University Department and/or Lab
Department of Earth and Planetary Science, Science Alliance Stable Isotope Laboratory and Laboratory of Tree-Ring Science
My research is on reconstructing tropical cyclone frequency using oxygen isotopes in tree rings in order to extend our understanding of hurricane cycles and their natural and anthropogenic forcings beyond meteorological and historical records.
Description of Research
Hurricanes rank among the most destructive natural disasters that affect the United States. Documentary evidence of hurricane occurrence is limited to instrumental records (~1900) and historical archives (~1700s), making it difficult to observe trends, fluctuations, and causal factors (natural v. anthropogenic) of tropical cyclone activity. To characterize long-term trends, it is necessary to develop proxies that extend the record of hurricane activity beyond historic documents.
Tree-ring oxygen isotope analysis is a useful proxy that allows a seasonal resolution of climatic events. Tropical cyclones have distinct oxygen isotopic signatures that are recorded in the cellulose of tree rings. For my research, I have identified two areas known for having high hurricane frequency: Pensacola, Florida and McClellanville, South Carolina. In these areas, the tree-ring oxygen isotopes captured the meteorologically observed and measured hurricane record very well. Currently, I am pushing the record back into the 1700s, with the potential to extend it into the 1500s.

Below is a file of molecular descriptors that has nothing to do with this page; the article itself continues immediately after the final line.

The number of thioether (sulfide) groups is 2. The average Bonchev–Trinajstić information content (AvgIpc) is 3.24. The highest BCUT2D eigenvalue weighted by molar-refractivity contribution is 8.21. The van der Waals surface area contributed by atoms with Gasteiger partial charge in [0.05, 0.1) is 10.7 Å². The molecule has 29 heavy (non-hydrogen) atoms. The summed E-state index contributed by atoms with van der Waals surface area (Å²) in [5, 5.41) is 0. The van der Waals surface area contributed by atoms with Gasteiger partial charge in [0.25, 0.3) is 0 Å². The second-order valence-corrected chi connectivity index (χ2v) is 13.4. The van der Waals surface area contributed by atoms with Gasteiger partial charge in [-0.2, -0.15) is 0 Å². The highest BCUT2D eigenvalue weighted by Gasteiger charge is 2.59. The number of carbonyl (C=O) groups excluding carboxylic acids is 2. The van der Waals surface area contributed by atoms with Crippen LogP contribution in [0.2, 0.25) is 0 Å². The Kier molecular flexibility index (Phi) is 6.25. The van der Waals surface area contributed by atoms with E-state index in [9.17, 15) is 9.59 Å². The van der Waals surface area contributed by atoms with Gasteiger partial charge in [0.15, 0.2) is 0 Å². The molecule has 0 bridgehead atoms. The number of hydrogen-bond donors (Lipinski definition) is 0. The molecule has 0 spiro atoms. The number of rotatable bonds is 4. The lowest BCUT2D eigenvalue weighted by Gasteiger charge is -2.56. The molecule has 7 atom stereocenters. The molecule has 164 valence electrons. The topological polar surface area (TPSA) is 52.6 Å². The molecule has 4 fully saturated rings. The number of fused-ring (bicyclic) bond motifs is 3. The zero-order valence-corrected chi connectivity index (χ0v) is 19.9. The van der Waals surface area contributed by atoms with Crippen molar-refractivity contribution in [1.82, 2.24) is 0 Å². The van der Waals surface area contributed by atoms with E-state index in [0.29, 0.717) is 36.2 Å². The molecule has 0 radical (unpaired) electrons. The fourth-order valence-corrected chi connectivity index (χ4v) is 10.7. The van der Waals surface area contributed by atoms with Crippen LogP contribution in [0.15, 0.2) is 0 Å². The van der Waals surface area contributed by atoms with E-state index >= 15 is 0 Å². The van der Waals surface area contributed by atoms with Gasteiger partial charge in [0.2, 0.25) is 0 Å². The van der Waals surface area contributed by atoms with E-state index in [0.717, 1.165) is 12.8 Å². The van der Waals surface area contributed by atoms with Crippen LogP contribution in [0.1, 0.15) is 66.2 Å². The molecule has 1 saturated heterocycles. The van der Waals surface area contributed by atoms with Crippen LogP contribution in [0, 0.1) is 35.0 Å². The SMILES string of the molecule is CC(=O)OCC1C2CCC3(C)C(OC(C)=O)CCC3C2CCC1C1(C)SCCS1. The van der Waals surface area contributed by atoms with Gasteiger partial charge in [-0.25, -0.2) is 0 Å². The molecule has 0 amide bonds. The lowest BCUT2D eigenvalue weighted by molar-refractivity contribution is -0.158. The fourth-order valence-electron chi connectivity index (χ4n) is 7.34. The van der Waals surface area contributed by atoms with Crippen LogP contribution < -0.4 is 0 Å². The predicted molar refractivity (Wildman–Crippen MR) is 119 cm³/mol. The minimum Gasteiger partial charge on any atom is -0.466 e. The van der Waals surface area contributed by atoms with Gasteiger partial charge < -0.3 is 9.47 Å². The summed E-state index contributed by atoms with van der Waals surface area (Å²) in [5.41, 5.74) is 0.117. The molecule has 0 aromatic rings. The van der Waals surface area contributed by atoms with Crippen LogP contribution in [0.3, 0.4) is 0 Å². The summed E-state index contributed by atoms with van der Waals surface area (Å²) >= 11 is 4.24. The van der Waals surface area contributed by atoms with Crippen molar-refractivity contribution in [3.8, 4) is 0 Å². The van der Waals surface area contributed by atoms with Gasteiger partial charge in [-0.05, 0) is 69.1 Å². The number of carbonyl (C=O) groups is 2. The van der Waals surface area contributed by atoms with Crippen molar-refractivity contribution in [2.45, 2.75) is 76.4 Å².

Example of how my research is integrated into my GK-12 experience
I am integrating my research into my Jefferson County 8th grade classroom by conducting two projects with my students. The current project involves tree-ring dating of a log structure on school grounds, assumed to be the oldest school building in the county. The students spent two days learning basic dendrochronology terms and principles, and techniques such as skeleton plotting and crossdating, while examining many different hand samples. We took core samples from the cabin during class periods and involved all students in photographing the study, taking notes, mounting cores, and making drawings. Another Fellow and I are using our expertise in dendrochronology to do the dating, but the middle-school students have actively participated and are anxious to see the results!
The second project I am developing involves the oxygen isotopes of surface waters and how that relates to site characteristics including latitude, longitude, and physiography. Students will be collecting water from their taps, wells, and streams; purchasing bottled water from different sources; and asking relatives and friends to send water from various locations around the world. We will also use water samples we’ve obtained from the International Ocean Drilling Project. Samples will be analyzed in the Stable Isotope Laboratory at the University of Tennessee, with middle-school students actively participating in sample collection and data analysis. They are excited to see who can get water samples from the most unique location!
Profile date: September 2007